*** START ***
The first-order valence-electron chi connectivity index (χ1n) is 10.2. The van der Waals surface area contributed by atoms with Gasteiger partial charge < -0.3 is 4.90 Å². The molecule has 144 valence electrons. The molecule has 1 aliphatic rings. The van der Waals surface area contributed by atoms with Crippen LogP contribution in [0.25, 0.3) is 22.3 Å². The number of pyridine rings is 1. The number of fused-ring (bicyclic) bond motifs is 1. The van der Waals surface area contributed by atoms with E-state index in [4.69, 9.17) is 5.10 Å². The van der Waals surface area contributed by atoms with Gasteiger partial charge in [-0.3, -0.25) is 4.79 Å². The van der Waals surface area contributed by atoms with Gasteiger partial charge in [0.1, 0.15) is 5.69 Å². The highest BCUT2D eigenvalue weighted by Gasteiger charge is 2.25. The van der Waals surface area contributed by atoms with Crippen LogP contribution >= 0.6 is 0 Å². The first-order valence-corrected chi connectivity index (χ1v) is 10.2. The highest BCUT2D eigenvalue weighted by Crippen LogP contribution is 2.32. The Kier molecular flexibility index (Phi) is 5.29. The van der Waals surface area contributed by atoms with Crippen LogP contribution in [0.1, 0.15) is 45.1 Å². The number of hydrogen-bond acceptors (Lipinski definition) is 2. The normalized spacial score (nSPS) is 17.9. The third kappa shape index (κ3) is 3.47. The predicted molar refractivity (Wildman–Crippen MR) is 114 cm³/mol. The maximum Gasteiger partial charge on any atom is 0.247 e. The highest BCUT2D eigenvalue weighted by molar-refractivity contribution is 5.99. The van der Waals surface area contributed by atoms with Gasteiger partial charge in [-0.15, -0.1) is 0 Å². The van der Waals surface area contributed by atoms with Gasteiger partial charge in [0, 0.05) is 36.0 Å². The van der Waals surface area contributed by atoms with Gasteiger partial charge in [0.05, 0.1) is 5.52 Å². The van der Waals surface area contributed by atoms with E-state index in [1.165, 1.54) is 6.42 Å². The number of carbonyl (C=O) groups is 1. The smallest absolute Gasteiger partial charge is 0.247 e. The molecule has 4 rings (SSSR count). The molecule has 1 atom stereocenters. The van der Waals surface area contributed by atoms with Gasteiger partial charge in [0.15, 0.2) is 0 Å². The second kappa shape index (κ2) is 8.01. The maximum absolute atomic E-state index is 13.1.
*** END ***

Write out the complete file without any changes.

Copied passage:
The first-order valence-electron chi connectivity index (χ1n) is 10.2. The van der Waals surface area contributed by atoms with Gasteiger partial charge < -0.3 is 4.90 Å². The molecule has 144 valence electrons. The molecule has 1 aliphatic rings. The van der Waals surface area contributed by atoms with Crippen LogP contribution in [0.25, 0.3) is 22.3 Å². The number of pyridine rings is 1. The number of fused-ring (bicyclic) bond motifs is 1. The van der Waals surface area contributed by atoms with E-state index in [4.69, 9.17) is 5.10 Å². The van der Waals surface area contributed by atoms with Gasteiger partial charge in [-0.3, -0.25) is 4.79 Å². The van der Waals surface area contributed by atoms with Gasteiger partial charge in [0.1, 0.15) is 5.69 Å². The highest BCUT2D eigenvalue weighted by Gasteiger charge is 2.25. The van der Waals surface area contributed by atoms with Crippen LogP contribution >= 0.6 is 0 Å². The first-order valence-corrected chi connectivity index (χ1v) is 10.2. The highest BCUT2D eigenvalue weighted by Crippen LogP contribution is 2.32. The Kier molecular flexibility index (Phi) is 5.29. The van der Waals surface area contributed by atoms with Crippen LogP contribution in [0.1, 0.15) is 45.1 Å². The number of hydrogen-bond acceptors (Lipinski definition) is 2. The normalized spacial score (nSPS) is 17.9. The third kappa shape index (κ3) is 3.47. The predicted molar refractivity (Wildman–Crippen MR) is 114 cm³/mol. The maximum Gasteiger partial charge on any atom is 0.247 e. The highest BCUT2D eigenvalue weighted by molar-refractivity contribution is 5.99. The van der Waals surface area contributed by atoms with Gasteiger partial charge in [-0.15, -0.1) is 0 Å². The van der Waals surface area contributed by atoms with Gasteiger partial charge in [0, 0.05) is 36.0 Å². The van der Waals surface area contributed by atoms with Gasteiger partial charge in [0.05, 0.1) is 5.52 Å². The van der Waals surface area contributed by atoms with E-state index in [1.165, 1.54) is 6.42 Å². The number of carbonyl (C=O) groups is 1. The smallest absolute Gasteiger partial charge is 0.247 e. The molecule has 4 rings (SSSR count). The molecule has 1 atom stereocenters. The van der Waals surface area contributed by atoms with Gasteiger partial charge in [0.15, 0.2) is 0 Å². The second kappa shape index (κ2) is 8.01. The maximum absolute atomic E-state index is 13.1.